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Liftoff Into SpaceLiftoff-Into-Space

  • Subject: Space Science
  • |
  • Grade(s): K-5
  • |
  • Duration: 1-2 class periods

Lesson Plan Sections


Students will
  • Understand the history of the space race and space exploration as a whole.
  • Create a timeline detailing important events in the history of space exploration.
  • Write a descriptive article about an important event in space exploration.


  • Liftoff Into Space video and VCR, or DVD and DVD player
  • 6-inch strips of white construction paper, 1 per student
  • Pencils, erasers, and rulers
  • Lined writing paper
  • Computer with Internet access


  1. Review the history of space exploration with the class by watchingLiftoff Into Space . After watching the video, talk about the important events that led up to the current space program. How did space exploration begin? What were some significant events in the history of space exploration? What was the space race?

  2. Have students create a timeline detailing the history of rockets and space exploration. Ask students to use their rulers to make one-inch marks on their construction paper. Each inch represents a 10-year period, beginning with 1950 and ending with 2000. UsingLiftoff Into Space , print materials, and the Internet for research, have students write in at least one important event relating to space exploration that took place during each 10-year period. The following Web sites have helpful information:

  3. Once students have completed their timelines, ask them to choose one event they would like to research further. Tell students to imagine that they are journalists writing at the time this event took place and have students then write a one-page article about it. Each article must include the date of the event, details of what happened, and why it is important. Students may use print resources and the Internet to research their articles.

  4. After students have finished their articles ask for volunteers to read theirs aloud to the class. Talk about some of the events that students used on their timelines and discuss the space race. What was it? Why did it happen? How has space exploration changed since the 1960s? What have we learned through space exploration?

  5. Have students hypothesize about the future of space travel. What will we learn about outer space in the future? How will space exploration be different in 2010? In 2020?

  6. Display student timelines and articles in the classroom so that students may examine the events at their leisure.

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Use the following three-point rubric to evaluate students' work during this lesson.
  • Three points: Students were highly engaged in class discussions; produced a complete timeline, including all of the requested information; and wrote an interesting and informative news article that met all the listed criteria.
  • Two points: Students participated in class discussions; produced an adequate timeline, including most of the requested information; and wrote a somewhat informative news article that met some of the listed criteria.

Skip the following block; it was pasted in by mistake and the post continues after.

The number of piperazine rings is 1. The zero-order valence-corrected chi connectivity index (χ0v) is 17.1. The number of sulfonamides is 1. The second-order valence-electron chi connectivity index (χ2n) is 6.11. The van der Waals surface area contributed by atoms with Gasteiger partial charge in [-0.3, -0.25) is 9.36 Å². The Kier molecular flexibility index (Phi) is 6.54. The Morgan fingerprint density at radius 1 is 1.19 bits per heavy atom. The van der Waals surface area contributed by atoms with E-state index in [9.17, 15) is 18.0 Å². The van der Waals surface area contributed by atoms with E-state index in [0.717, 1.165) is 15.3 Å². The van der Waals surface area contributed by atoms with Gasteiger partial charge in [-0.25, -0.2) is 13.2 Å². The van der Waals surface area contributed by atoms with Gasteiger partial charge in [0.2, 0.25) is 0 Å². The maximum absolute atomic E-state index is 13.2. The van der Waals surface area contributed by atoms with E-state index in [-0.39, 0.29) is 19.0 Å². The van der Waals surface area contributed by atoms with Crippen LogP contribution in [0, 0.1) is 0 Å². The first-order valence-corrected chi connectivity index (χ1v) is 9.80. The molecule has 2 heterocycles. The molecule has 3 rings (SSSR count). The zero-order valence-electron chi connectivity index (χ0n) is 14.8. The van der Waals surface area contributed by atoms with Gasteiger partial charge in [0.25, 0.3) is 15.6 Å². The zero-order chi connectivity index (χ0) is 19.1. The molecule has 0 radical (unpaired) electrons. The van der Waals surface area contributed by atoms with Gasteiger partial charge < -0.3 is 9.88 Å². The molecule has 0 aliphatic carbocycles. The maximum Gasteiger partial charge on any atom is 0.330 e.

• One point: Students participated minimally in class discussions; created an incomplete timeline; and wrote an incomplete or uninformative news article that met only one of the listed criteria.

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Definition: The gases that surround Earth or other planets
Context: The Earth's atmosphere protects us by blocking harmful rays from the sun.

Definition: The concept of traveling through unfamiliar territory to learn more about it
Context: A new era of Mars exploration is about to begin.

Definition: The force that pulls objects towards the center of the Earth, or towards any other physical body having mass
Context: Because there is little gravity to tug on the human body in outer space, it doesn't need to work as hard.

Definition: A vehicle used for traveling in space
Context: The Viking One and Viking Two spacecrafts landed on Mars in the late sixties.

Definition: An object that orbits Earth or another object in space
Context: Satellites orbiting Earth provide communication services, weather information, and perform scientific research.

Definition: The application of scientific knowledge for practical purposes
Context: Scientists are developing the technology to recycle air and water on a spacecraft.

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National Academy of Sciences
The National Science Education Standards provide guidelines for teaching science as well as a coherent vision of what it means to be scientifically literate for students in grades K-12. To view the standards, visit

This lesson plan addresses the following science standards:

  • Science as Inquiry: Understandings about scientific inquiry
  • Physical Science: Motions and Forces
  • Earth and Space Science: Changes in earth and sky; Objects in the sky

Mid-continent Research for Education and Learning (McREL)
McREL's Content Knowledge: A Compendium of Standards and Benchmarks for K-12 Education addresses 14 content areas. To view the standards and benchmarks, visit

This lesson plan addresses the following national standards:

  • Technology: Understands the relationships among science, technology, society, and the individual
  • Science: Nature of Science — Understands the nature scientific inquiry
  • Historical Understanding — Understands the historical perspective
  • Language Arts: Writing — Uses the general skills and strategies of the writing process, gathers and uses information for research purposes

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Tamar Burris, former elementary teacher and freelance education writer

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